The special attraction on this occasion was a once in a lifetime collection of exhibits showing material from the former Ottoman Empire. The idea for the theme was developed by Freddy Khalastchy and the late Francis Kiddle, and later with the support of Chris King from the ABPS Exhibitions and International Committee.
Amazing collections of rare material seldom seen in London drew philatelists to the frames, even those written up in Arab.Several exhibitors had been particular busy. Freddy Khalastchydisplayed49 frames of Iraq 1918-1958, showing all the stamps that were issued during that time, while Joseph Hackmey showed fifteen exhibits covering aspects of the Ottoman Empire in the Holyland, Istanbul, Anatolia, Bulgaria, European Turkey, former Yugoslavia, Greece, Iraq, Lebanon, Libya, Syria, and the Black Sea.
More than 90 exhibits participated in the competition as well as eight in the Philatelic Literature Class, and several philatelists had also chosen to show their material in the non-competitive section, and the very high standard was evident in the awards of 27 LG medals, 22 Gold medals, and 15 LV medals. The award of ‘Best in Show’ went to Tarik Alireza for his Postal History exhibit, Saudi Arabia: Development of The Ottoman Postal Service (1801-1919).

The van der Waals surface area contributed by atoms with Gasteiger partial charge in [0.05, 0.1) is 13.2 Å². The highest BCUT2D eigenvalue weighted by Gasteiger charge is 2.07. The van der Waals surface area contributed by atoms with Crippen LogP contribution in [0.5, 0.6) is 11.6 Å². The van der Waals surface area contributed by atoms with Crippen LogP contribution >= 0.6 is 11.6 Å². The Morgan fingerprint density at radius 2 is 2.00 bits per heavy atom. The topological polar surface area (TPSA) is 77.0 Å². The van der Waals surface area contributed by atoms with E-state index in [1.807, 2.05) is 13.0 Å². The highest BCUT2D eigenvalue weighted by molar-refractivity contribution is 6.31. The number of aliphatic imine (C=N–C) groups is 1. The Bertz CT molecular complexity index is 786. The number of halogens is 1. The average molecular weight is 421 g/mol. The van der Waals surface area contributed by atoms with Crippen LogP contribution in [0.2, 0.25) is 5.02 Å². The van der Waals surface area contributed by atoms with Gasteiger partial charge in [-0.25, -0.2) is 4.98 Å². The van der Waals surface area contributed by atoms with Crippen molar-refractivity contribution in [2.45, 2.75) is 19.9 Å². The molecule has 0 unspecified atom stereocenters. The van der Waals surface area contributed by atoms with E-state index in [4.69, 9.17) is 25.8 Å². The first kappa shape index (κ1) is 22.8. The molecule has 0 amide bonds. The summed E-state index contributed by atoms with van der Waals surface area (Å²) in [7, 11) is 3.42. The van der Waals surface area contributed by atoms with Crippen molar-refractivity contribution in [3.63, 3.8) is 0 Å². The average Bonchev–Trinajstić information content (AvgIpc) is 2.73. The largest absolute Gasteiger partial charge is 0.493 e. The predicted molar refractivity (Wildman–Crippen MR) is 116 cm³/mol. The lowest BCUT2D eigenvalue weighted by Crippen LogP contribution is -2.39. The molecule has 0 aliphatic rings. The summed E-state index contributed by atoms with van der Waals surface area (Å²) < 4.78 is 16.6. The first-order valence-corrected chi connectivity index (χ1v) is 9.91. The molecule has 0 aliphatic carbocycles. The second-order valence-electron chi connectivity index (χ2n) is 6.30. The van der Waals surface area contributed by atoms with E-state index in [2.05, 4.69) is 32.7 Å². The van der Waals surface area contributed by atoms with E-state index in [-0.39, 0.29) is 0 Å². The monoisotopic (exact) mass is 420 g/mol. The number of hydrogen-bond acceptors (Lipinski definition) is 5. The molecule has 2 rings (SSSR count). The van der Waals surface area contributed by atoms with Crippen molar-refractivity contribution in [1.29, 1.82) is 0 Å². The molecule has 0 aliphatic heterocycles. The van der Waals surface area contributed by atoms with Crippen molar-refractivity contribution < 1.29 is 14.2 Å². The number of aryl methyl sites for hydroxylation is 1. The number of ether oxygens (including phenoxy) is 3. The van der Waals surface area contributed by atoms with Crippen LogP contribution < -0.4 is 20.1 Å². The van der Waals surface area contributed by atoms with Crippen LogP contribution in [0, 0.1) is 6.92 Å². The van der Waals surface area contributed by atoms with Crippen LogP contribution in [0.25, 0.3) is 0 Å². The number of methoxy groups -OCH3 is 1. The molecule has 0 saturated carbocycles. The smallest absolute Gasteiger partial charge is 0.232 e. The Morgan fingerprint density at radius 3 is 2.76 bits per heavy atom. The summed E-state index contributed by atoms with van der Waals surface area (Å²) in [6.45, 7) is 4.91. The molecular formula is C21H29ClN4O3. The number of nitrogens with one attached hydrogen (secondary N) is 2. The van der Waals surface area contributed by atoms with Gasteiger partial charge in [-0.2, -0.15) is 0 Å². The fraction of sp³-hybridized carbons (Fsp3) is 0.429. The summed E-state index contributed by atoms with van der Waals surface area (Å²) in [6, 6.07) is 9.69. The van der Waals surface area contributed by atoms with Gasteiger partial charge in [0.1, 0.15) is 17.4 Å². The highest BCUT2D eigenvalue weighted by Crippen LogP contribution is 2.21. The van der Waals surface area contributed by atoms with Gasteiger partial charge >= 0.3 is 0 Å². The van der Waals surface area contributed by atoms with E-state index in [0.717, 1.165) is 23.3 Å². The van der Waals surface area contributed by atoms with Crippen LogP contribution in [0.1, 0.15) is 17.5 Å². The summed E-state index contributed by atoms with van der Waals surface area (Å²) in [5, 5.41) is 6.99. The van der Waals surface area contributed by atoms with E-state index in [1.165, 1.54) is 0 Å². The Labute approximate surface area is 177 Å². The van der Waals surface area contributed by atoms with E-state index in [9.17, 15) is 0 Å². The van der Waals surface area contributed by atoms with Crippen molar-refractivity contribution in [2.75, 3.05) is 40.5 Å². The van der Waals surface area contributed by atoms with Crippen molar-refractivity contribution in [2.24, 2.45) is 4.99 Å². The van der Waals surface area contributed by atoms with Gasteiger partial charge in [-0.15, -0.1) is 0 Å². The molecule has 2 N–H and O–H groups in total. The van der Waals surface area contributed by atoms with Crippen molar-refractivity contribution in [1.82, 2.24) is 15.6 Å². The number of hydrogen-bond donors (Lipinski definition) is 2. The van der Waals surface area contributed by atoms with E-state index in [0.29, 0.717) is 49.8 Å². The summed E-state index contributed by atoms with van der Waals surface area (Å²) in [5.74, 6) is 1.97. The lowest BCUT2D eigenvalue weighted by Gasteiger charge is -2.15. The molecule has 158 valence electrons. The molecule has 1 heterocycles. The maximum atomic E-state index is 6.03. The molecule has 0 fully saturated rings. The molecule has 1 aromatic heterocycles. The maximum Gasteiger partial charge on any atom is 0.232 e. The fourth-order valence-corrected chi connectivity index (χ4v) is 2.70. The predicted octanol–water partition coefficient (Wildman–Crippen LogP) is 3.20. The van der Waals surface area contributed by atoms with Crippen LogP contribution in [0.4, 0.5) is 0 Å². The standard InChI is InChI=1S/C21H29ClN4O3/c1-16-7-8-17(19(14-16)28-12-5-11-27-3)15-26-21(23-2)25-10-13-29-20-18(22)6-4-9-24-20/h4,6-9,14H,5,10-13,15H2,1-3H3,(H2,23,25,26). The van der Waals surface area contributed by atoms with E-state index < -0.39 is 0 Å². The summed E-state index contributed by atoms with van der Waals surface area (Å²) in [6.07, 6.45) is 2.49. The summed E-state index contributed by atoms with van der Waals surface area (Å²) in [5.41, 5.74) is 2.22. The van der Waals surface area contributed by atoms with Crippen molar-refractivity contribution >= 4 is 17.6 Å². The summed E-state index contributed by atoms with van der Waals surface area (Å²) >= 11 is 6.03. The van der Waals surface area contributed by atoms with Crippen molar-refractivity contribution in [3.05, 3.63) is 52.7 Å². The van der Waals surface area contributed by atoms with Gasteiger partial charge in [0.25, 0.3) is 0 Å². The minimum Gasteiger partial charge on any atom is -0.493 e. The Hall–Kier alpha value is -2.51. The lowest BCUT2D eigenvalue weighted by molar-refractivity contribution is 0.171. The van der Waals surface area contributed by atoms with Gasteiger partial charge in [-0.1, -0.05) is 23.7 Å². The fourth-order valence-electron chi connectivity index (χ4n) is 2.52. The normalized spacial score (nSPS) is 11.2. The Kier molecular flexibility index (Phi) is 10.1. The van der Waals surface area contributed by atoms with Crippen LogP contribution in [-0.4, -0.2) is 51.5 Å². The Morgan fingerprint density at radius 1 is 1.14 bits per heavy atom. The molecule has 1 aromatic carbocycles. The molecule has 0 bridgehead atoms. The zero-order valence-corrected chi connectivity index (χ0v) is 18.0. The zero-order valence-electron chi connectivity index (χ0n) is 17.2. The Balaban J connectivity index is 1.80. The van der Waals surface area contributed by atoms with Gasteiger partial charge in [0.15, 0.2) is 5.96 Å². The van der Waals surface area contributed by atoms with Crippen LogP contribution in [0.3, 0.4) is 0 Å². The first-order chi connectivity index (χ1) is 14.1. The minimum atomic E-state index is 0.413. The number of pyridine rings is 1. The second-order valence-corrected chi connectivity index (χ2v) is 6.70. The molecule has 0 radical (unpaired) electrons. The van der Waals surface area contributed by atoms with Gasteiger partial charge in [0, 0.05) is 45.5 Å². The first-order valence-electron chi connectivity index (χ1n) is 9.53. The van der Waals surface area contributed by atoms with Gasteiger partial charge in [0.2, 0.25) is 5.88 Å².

Two new books, published by the Royal Philatelic Society London, were both awarded LG medals, Brian Trotter: Southern African Mails, Routes, Rates and Regulations 1806-1916, and Freddy Khalastchy: Baghdad in British Occupation – The Story of the 1917 Provisional Stamps.
Stamp Active, the youth section, had its own exhibition and events on the balcony, and shrieks of delight could be heard from the young participants during their awards ceremony and jury feedback.